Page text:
Sales of beachfront property may have gone a little soft in Brunswick County, but that doesn't mean there isn't plenty to stew about. From 2000 to 2005, the population grew 21.9 percent (cf. 7.9 percent statewide). At the affordable housing summit that I participated in on Friday, I learned that the average price of new housing has topped $300,000.
Realtors have a lot to crow about: "With a wide variety of gated communities, quality health care and continuing education opportunities nearby, Brunswick county just could be the perfect place to live." Perfect, unless you make the median income of around $35,000 a year. There is more manufactured housing in Brunswick County, on the vulnerable coast, than just about anywhere in the state.
Signs of the dysfunctional housing economy are all around, even in the windows of fast-food franchises and other service-level employers: "Now hiring." Anecdotal evidence from the conference is that with the high cost of gas, workers commuting in are quitting their jobs. How many more people in comfortable houses who show up at Wal-Mart to get a new tire, only to find out that the auto repair department is closed for lack of workers, will it take to put some effort to solving the problem?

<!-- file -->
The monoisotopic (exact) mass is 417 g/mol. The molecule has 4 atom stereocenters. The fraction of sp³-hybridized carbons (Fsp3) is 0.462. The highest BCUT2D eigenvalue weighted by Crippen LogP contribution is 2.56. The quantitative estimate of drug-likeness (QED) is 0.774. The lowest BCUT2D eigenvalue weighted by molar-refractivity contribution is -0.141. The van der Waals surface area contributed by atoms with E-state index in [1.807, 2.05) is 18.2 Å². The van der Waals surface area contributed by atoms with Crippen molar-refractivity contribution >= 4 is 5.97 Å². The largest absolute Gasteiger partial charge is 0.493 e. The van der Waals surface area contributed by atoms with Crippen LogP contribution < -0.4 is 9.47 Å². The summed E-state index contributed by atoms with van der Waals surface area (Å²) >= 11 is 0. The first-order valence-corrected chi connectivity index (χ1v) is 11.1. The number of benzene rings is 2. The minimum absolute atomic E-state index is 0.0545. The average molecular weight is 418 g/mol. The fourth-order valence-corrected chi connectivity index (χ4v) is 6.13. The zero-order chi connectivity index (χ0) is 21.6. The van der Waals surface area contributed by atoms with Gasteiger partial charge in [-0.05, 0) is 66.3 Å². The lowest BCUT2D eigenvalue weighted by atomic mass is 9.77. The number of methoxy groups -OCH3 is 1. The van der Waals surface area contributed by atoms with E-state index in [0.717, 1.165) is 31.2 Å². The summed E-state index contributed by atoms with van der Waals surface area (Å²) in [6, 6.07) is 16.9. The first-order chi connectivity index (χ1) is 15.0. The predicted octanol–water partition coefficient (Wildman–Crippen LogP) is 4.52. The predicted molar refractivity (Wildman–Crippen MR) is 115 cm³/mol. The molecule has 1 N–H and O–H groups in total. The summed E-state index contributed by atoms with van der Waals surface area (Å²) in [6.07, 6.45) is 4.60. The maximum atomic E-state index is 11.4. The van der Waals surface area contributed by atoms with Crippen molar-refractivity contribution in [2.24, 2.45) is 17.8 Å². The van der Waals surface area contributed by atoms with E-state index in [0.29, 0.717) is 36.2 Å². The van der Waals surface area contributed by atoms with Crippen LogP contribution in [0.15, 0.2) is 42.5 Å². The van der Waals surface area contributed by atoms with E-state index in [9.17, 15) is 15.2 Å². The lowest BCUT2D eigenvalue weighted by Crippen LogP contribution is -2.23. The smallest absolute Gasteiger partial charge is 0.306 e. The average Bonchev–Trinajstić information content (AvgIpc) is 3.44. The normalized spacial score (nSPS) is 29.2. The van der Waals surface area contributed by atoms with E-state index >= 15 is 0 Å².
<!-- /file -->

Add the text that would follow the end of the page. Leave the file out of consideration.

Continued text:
Friday's event was the second of three planned housing summits. Around 100 people, with lots of energy, were in the room. I wish them the best of luck.